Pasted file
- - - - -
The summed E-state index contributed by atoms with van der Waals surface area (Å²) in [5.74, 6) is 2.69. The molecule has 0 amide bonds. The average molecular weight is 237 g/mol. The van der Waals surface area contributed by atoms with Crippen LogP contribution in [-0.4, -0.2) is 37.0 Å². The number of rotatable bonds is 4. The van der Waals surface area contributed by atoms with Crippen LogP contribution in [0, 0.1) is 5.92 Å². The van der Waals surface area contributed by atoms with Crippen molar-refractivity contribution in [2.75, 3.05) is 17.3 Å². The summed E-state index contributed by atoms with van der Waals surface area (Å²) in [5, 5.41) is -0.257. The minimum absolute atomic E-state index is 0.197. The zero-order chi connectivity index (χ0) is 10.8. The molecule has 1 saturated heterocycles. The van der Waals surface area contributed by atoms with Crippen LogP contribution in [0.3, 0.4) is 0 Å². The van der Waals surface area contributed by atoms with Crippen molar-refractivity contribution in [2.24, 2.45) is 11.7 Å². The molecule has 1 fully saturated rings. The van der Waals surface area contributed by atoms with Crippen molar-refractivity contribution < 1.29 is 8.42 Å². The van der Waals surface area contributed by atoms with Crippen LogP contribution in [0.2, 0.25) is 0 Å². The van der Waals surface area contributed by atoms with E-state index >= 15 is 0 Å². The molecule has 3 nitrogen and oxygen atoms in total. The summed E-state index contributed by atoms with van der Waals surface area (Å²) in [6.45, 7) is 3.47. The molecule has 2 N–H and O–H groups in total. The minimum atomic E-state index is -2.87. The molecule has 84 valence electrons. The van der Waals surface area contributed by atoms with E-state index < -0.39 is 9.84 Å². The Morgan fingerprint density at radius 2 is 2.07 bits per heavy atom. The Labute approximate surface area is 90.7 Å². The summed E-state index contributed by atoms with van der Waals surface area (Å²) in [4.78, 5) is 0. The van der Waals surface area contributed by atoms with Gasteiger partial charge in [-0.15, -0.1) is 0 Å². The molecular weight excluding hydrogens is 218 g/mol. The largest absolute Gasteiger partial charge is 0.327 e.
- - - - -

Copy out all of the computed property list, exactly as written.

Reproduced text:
The summed E-state index contributed by atoms with van der Waals surface area (Å²) in [5.74, 6) is 2.69. The molecule has 0 amide bonds. The average molecular weight is 237 g/mol. The van der Waals surface area contributed by atoms with Crippen LogP contribution in [-0.4, -0.2) is 37.0 Å². The number of rotatable bonds is 4. The van der Waals surface area contributed by atoms with Crippen LogP contribution in [0, 0.1) is 5.92 Å². The van der Waals surface area contributed by atoms with Crippen molar-refractivity contribution in [2.75, 3.05) is 17.3 Å². The summed E-state index contributed by atoms with van der Waals surface area (Å²) in [5, 5.41) is -0.257. The minimum absolute atomic E-state index is 0.197. The zero-order chi connectivity index (χ0) is 10.8. The molecule has 1 saturated heterocycles. The van der Waals surface area contributed by atoms with Crippen LogP contribution in [0.3, 0.4) is 0 Å². The van der Waals surface area contributed by atoms with Crippen molar-refractivity contribution in [2.24, 2.45) is 11.7 Å². The molecule has 1 fully saturated rings. The van der Waals surface area contributed by atoms with Crippen molar-refractivity contribution < 1.29 is 8.42 Å². The van der Waals surface area contributed by atoms with Crippen LogP contribution in [0.2, 0.25) is 0 Å². The van der Waals surface area contributed by atoms with E-state index >= 15 is 0 Å². The molecule has 3 nitrogen and oxygen atoms in total. The summed E-state index contributed by atoms with van der Waals surface area (Å²) in [6.45, 7) is 3.47. The molecule has 2 N–H and O–H groups in total. The minimum atomic E-state index is -2.87. The molecule has 84 valence electrons. The van der Waals surface area contributed by atoms with E-state index < -0.39 is 9.84 Å². The Morgan fingerprint density at radius 2 is 2.07 bits per heavy atom. The Labute approximate surface area is 90.7 Å². The summed E-state index contributed by atoms with van der Waals surface area (Å²) in [4.78, 5) is 0. The van der Waals surface area contributed by atoms with Gasteiger partial charge in [-0.15, -0.1) is 0 Å². The molecular weight excluding hydrogens is 218 g/mol. The largest absolute Gasteiger partial charge is 0.327 e.